Is political comedy a cure or catalyst for the misinformation virus?
My memories of the last US election are foggy at best, but the most prominent involve some outlandish phrases and jokes. Hillary Clinton telling people to “Pokemon Go to the polls”, Trump threatening to shoot a person on Fifth Avenue, or Gary Johnson being booed at a convention for supporting drivers’ licenses.
Besides the absurdity of these acts, what really made them stick in my mind is what people said about them. In 2016, Have I Got News For You’s panellists made jokes about Clinton’s email scandal or jabbed at Trump being the “first openly crazy president”. Across the pond, you can see Frankie Boyle in New World Order running similar routines about Prince Phillip causing Covid-19 in his bat form. Before the pandemic, Russell Howard was running bits about Johnson’s response to fearmongering over Brexit, televising fragments of his speech that reassured the public that Britain would still have Mars bars, or where he talked of putting an “oven-ready Brexit deal” into a microwave. While I can enjoy Russell Howard pointing out that Boris does talk more about food than policy, my extended family reading Mock the Week jokes in the form of serious political commentary is beginning to grow old. Some people use comedy and their own intuitions as their only source of political information, and it starts to make me wonder if that is really a positive thing.
Credit where credit is due – modern-day comics are hilarious. New World Order is a must-watch if you want a laugh at the expense of governments that are murdering thousands and ripping up the world at the seams. They are also really good at engaging people who otherwise could not care with politics; my mum already finds any conversation about politics I try to start these days pretty grating but is always willing to tune in to Have I Got News For You and, come election time, both my parents turn out to vote. My best friend is possibly the most apolitical person I’ve ever met, but even he still watches The Last Leg. Even if it’s just discussion over soundbites of Matt Hancock, these kinds of TV shows definitely draw people in, but the quality of information those people get varies.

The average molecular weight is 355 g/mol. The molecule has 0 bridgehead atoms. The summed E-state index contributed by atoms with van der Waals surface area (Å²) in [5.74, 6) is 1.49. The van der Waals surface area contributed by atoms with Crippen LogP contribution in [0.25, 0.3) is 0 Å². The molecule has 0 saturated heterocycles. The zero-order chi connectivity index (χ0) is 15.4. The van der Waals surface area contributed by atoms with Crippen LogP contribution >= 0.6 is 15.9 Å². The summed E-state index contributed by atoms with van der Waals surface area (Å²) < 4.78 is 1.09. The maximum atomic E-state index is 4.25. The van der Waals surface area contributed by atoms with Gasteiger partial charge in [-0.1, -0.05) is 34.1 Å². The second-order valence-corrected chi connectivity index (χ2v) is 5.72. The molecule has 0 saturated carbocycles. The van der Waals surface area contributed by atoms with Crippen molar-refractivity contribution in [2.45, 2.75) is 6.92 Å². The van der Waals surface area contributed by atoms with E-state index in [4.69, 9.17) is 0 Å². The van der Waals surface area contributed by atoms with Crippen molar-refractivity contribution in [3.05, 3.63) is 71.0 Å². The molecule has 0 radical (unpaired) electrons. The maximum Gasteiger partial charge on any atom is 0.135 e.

Having interrogated various friends and family members on their political awareness, only one person (well done, mum!) was capable of naming more than just one member of the cabinet. All “interviewees” that attested to watching panel shows were capable of name-dropping Johnson and his title, but none bar one were capable of naming any more elected members of the current government. The problem with taking away serious political thought and information from only stand up and other comedy is that it’s just not meant to be used for that purpose. I get from New World Order and Have I Got News For You that Trump and Johnson are less-than-sane on their respective Covid-19 policies, but that’s about all the useful information I have. One might think “surely that’s fine, we don’t want people like Johnson and Trump to be loved,” but an issue arises when people that support those governments are watching comics crack similarly styled jokes at Clinton’s alleged health concerns or at Corbyn being a commie.
Stand up is inherently tied to the notion that you agree with the premise. With politics, you don’t want people taking in information with any particular biases or pre-established truths. To be politically well-informed and engaged in positive political participation, we need to think critically about any political content we consume. I’m not saying we can’t have a laugh at the fact that the Queen won’t die for another 250 years, but let’s also maybe have a think about why her kid isn’t in jail.